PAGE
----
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fK POD EVENING.- , "
. OF THE JOURNAL
; YESTERDAY WAS
. Tonight and Wednesday fair; oon
tnued warm; northerly wind.
WOL. III. NO. 116,
PORTLAND. - OREGON,' TUESDAY EVENING, JULY 19, 1904.
PRICE FIVE CENTS.
V J w J Al. -r-:LrM "'. . V I- II j II II II IV J I. II
ROSEBUD LAND RUSH JS
LIKE CHARGE OF ARMY
CONMzE Pi BEAR
,. "-"SBBsasSSSSSSaasSBS SSSBBSSBS eSBBSBMSBajBBsSSBBSSBBBl
i 'i i 'i
r- - (Jearoal Special Service.) ''"" '.'
' ' Yankton, 8. D July II. Never la the
history Of this, country &a , . rush - for
land caused auch axel lament aa reigns
hara today. Although yesterday re
corded an. exceedingly heavy : reglstra
tloiv that af .today will far exceed 'any
previous day sines the booka ware
" opened. '" ' ... " .. -' - -r
, Beginning" at the door 'of the regis-
' tratlon office and extending a dlatanoe
f aeveral block e la a Una ef landaaekera.
. many of them tired and worn, and some
almost at the point of exhaustion from
' the heat of the. hot July sun that beats
down .. mercilessly from 1 an : unclouded
ky: . r;t s , - .
- The enormous crowd, apparently anx
lous to secure a home on -the Dakota
S rallies la being constantly augmenled
y. every Incoming train..' t . , rf
' There are 4K.00O acraa to ba parceled
ut. the opening scenes of which began
July t. and the closing drama la to be
enacted July II. The element of chance
'prevents the .allotment being a mere
Iirosalo story of rush to register, fol
owed by quIeCselectlon.
Chamberlain, Platte, Oeddes and 'this
city are points of entry Into' the new,
; , HOWARD
I v?Kr H I I.X.U
III Ml .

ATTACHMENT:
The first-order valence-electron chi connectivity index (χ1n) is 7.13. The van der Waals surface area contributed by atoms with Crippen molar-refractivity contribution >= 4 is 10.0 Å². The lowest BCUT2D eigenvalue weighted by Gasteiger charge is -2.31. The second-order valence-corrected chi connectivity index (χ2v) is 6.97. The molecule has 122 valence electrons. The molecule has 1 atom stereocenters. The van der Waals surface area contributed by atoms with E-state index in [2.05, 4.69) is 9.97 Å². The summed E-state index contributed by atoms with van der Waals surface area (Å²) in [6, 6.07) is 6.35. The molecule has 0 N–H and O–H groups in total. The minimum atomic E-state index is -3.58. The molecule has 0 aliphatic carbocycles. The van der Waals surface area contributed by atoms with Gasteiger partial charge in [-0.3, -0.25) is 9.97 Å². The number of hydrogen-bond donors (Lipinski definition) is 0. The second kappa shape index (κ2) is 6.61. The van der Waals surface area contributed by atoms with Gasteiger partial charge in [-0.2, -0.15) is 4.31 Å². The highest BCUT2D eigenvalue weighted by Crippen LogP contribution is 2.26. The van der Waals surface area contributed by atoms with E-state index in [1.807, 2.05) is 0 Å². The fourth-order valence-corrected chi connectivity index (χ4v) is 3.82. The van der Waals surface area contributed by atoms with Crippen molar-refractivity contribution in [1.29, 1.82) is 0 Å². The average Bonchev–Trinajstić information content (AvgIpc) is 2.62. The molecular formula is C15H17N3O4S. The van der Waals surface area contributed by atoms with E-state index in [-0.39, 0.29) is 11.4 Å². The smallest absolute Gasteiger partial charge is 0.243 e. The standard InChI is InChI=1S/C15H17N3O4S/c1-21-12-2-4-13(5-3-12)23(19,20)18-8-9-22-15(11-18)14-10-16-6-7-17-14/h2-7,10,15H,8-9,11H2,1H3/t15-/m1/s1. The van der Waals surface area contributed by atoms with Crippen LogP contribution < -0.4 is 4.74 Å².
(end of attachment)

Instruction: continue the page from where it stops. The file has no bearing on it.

- ' ". Ill WM 1T.".V '.'
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; II IkW :
II ill K&
i I I A Vt '
if m ;
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, m urn :
rreaident or we normern facino nauroaa. -t '
As the guest of A. D. CKar.lton, as
sistant passenger agent of th Northern
raclflc,' President Howard Elliott of that
road drove. out to the fair grounds this
afternoon together with the other offi
cials who are accompanying him en his
trip.. Being a director In the St Louis
fair Mr. Elliott takes a great amount of
Interest In the success of the 10I ex
The party spent the entire afternoon
on the grounds and Mr. Elliott visited
the buildings that are In course of erection-
A number of felr officials were
present besides many local officials of
other roads. , ( '. ,
Tomorrow morning Mr. Elliott and
party wUl take the eleotrto line for Van
couver and will spend several
hours In the Washington town. After
visiting thft piece ' they will proceed
through Washington. visiting Seattle,
Taooroa. Spokane and other cities. A
week .or 10 dart will be spent In Wash
ington. :. .;. . i . . . x. i . t
Testerday the distinguished visitors
vera the guests of E. E. Calvin, vice.
in Line All
country. ' From Chamberlain there Is a
boat on' the Missouri running south SO
miles 'to '.the reservation, or a. bridge
over'' the river for such of .those -who
prefer to ride or driva Bonesteel, In
Nebraska, is another .registration place.
As to the application, any-eltlsen of
the United States who is II years old or
more (whether 'male' or female), heads
of families under tl years of age, and
every veteran' of the civil war or the
war .with 'Spain, Is eligible under the
homeatead actt , Theae may enter 160
acres .of land or. less, the requirements
calling for five , years' resldenoa, save
as to the veterans ,of wars, who may
have their terms of service in the army
deducted from thi period of residence.
' To' register for these lands it is neo
essary for the applicant, unless he Is a
veteran, to appear In person, and he
must not" register more than once be
tween Jufy i and July II. When he is
registered the applicant wilt be given
a,' paas. enabling - blm to go upon the
lands and look about' that he may make
his selection understanding.
' When the registrations are complete.
(Continued on Page Five.)
ELTJOTT , V
.y: ' 'V
president- and general manacer of the
O. R. N., on a trip on the Willamette
river. AC I o'clock yesterday' afternoon
the steamer Elmore left, the Ash street